Teach for America will lend national recruiting support to a principal academy at Marian University in a joint effort to get more school leaders trained to work in the state’s most challenging schools.
Marian, a small Catholic university on Cold Spring Road at West 30th Street, aims to use the help of New York-based Teach for America and a $20 million fundraising drive to build a school leader training program ranked among the 10 best in the nation.
Both Marian and Teach for America say not enough people are prepared to lead schools in Indianapolis and around the state in areas of low income, high crime and broken homes.
“We’ve got to have some Don Quixotes. They’ve got to be willing to go into hell for a heavenly cause,” said Marian President Dan Elsener, who is also a member of the State Board of Education.
That observation isn’t new for either organization. In 2009, both created leadership training programs designed to prepare principals and deans for difficult schools.
Marian created the Academy for Teaching and Learning Leadership and has enrolled 85 educators in three years, almost all from Indiana. But that has not met Marian’s initial goal of training 100 new school leaders every year.
Teach for America created the Indianapolis Principal Fellowship. It has sent 13 teachers trained by Teach for America to an intensive summer program at Columbia University, then brought them back to Indianapolis to lead schools here.
“That alone is not helping to meet the demand,” said Pat O’Donnell, director of the Indianapolis office of Teach for America. “So we’ve been thinking about, ‘What more could we be doing?’”
So Teach for America now will spread the word about Marian’s program among its entire base of 28,000 alumni. The organization, which hires college graduates to teach in urban or rural schools, already works with Marian to run its five-week, summer training courses to ready those college students to teach in Indianapolis schools.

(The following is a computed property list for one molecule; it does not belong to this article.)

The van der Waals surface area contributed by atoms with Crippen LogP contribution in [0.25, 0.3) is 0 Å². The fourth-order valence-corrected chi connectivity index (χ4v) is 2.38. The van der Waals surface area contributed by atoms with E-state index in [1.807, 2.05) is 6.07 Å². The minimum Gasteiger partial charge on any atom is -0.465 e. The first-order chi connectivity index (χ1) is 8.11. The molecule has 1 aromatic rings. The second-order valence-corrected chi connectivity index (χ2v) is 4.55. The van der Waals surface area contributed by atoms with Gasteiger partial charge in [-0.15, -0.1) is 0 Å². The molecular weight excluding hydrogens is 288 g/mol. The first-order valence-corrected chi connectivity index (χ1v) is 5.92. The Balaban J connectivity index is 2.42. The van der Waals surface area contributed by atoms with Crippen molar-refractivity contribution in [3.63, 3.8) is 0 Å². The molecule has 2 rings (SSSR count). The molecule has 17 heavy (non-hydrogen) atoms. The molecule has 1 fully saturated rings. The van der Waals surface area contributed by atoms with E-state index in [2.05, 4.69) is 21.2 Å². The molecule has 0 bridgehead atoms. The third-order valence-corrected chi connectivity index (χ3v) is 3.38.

Many education professionals are critical of Teach for America’s scaled-down training and of the high rate at which its members leave the teaching profession after their initial two-year commitment.
But Teach for America has been able to produce some data showing its teachers help students boost their standardized test scores faster than traditionally trained teachers.
And now that new state laws require all school principals to be evaluated and paid in part based on student test scores, more school districts are interested in hiring leaders who have experience getting struggling students to boost their scores.
Meanwhile, the number of charter schools is proliferating in Indianapolis, creating additional demand for school leaders.
“They’re attracted to those results,” O’Donnell said. “They haven’t seen a really robust pool of people that are ready to take on school leadership roles who have those results.”
Marian’s school leadership program involves two years of classes during summers, evenings and weekends, followed by two years of mentoring for its graduates once they are in school leadership positions. Marian’s program costs $15,000 to $20,000 per student.
The university has raised $1 million, and plans to raise at least $6 million more over the next year, to fund its growing school leadership academy in two key ways.
First, it plans to offer scholarships for the best and the brightest candidates from out of state that it and Teach for America can attract.
Second, Marian intends to hire four new full-time education professors by next school year to teach principals in statistical analysis, as well as reading and math instructional techniques. It will also hire one person focused on Catholic school leadership.
After next year, Marian wants to raise an additional $10 million to $15 million to hire even more faculty to create a doctoral program in leadership, with the first concentration in education. Marian plans to hire even more faculty to do research on education, both studying Indiana schools and then using their findings to help improve instruction in all schools.
“You can’t just say top 10,” Elsener said, “you’ve got to fund it top 10.”
Elsener, a former executive director of the Christel DeHaan Family Foundation in Indianapolis, has demonstrated an ability to raise large sums for Marian’s programs since joining the institution in 2001.
His biggest coup was securing a $48 million donation from AIT Laboratories founder and CEO Michael Evans. Marian is in the process of building the Michael A. Evans Center for Health Sciences. It will house the university’s School of Nursing and the new College of Osteopathic Medicine, which is scheduled to open next year.•